My own favorite object is Messier 22.  It is a very tight group of stars called a globular cluster.  Unlike open clusters, globular clusters are not stellar nurseries.  In fact, the stars in M22 are nearly as old as the Universe.  Globular clusters can be somewhat boring because all of the stars are made of almost the exact same stuff.  For example, one star has just as much iron as the next.  However, M22 was very recently found to be an exception.  It’s a very rare globular cluster where all of the stars do not have exactly the same composition.  One of my scientific goals is to figure out why some globular clusters, like M22, show some personality!

Glendale, Pasadena, Alhambra family portrait photographer astrophotography from Palomar Hale Telescope / astronomy / night sky

Kim - Not only I do enjoy stargazing through Evan’s photos, but the combination of the light on the street, the golden light in the sky, and so many stars is amazing. I love the contrast! Also, thanks to Evan for your astronomical interpretation. Please continue to do more of these!June 23, 2011 – 2:43 pm

May - Very neat!!June 8, 2011 – 6:55 pm

Marci - Beautiful!!! And thank you for explaining in more detail what is happening up there with stars and symbols. Now when I look into the night sky, I will remember to see the “more that is there”!June 8, 2011 – 5:33 pm

Astrophotography at Palomar Observatory | Pasadena, Glendale, Los Angeles Baby Portrait Photographer Guest Post

Today I’m presenting the second guest post by my resident astronomer, Evan, the other half of Bamboo Shoots Photography.  If you missed our first Los Angeles astrophotography post, check it out here!

I sometimes have the privilege of using the Hale Telescope at Palomar Observatory in southern California.  When it was built in 1948, its 200-inch primary mirror made it the largest telescope in the world by far.  I took a short break from my observing to step outside and snap this 30-second exposure of the Milky Way with the telescope dome.  Isn’t the Milky Way gorgeous?  Many of its 10 trillion stars are hiding behind the dark bands, called dust lanes, that you see in this photo.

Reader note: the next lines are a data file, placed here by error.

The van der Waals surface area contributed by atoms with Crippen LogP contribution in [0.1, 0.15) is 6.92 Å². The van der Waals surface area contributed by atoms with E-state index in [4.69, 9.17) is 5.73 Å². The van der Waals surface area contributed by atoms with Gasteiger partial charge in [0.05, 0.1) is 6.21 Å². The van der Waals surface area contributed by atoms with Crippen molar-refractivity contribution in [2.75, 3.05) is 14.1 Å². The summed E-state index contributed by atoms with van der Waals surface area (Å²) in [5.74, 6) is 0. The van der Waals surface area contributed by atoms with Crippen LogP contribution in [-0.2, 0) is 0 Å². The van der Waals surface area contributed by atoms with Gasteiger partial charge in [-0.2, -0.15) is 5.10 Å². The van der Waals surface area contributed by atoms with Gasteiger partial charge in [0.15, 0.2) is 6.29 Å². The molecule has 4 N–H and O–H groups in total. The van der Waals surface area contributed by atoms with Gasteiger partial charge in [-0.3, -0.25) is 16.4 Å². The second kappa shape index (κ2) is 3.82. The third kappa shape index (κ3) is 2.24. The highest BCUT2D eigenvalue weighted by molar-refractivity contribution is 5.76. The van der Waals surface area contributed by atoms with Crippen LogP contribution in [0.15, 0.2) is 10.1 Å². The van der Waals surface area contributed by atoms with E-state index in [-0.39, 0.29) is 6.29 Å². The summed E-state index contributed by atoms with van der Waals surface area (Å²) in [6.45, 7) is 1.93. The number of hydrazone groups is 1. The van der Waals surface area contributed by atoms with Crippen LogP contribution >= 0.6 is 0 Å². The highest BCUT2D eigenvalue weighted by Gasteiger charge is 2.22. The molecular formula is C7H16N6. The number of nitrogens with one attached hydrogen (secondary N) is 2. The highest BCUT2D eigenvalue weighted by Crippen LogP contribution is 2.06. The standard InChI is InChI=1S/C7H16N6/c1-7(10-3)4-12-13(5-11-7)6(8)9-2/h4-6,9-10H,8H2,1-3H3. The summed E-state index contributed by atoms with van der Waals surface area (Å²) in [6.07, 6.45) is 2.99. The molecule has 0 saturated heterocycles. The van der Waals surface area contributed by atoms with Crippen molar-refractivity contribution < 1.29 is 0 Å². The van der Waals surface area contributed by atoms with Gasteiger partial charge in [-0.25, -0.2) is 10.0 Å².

Pasadena, Glendale, Burbank baby & child portrait photographer astrophotography astronomy night sky at Palomar Observatory

Both of these photos were taken in the middle of a pitch-black, moonless night, so it’s amazing that San Diego’s city lights were able to illuminate these clouds.  Want to help an astronomer?  Turn off your lights at night!

Los Angeles, San Marino, Arcadia, Alhambra baby & child portrait photographer astrophotography astronomy night sky at Palomar Observatory

Chi - These photos are mind-boggling. Evan, congrats! I never imagined that with some real skill and patience you could actually capture the night sky without an absurdly specialized astrophotography star-tracking contraption.April 25, 2011 – 7:11 pm

Kim - I always enjoy looking at the night sky and especially the Milky Way, but I usually haven’t had good luck except when camping. These photos are so amazing! (Did the second photo show a shooting star?)April 23, 2011 – 9:48 am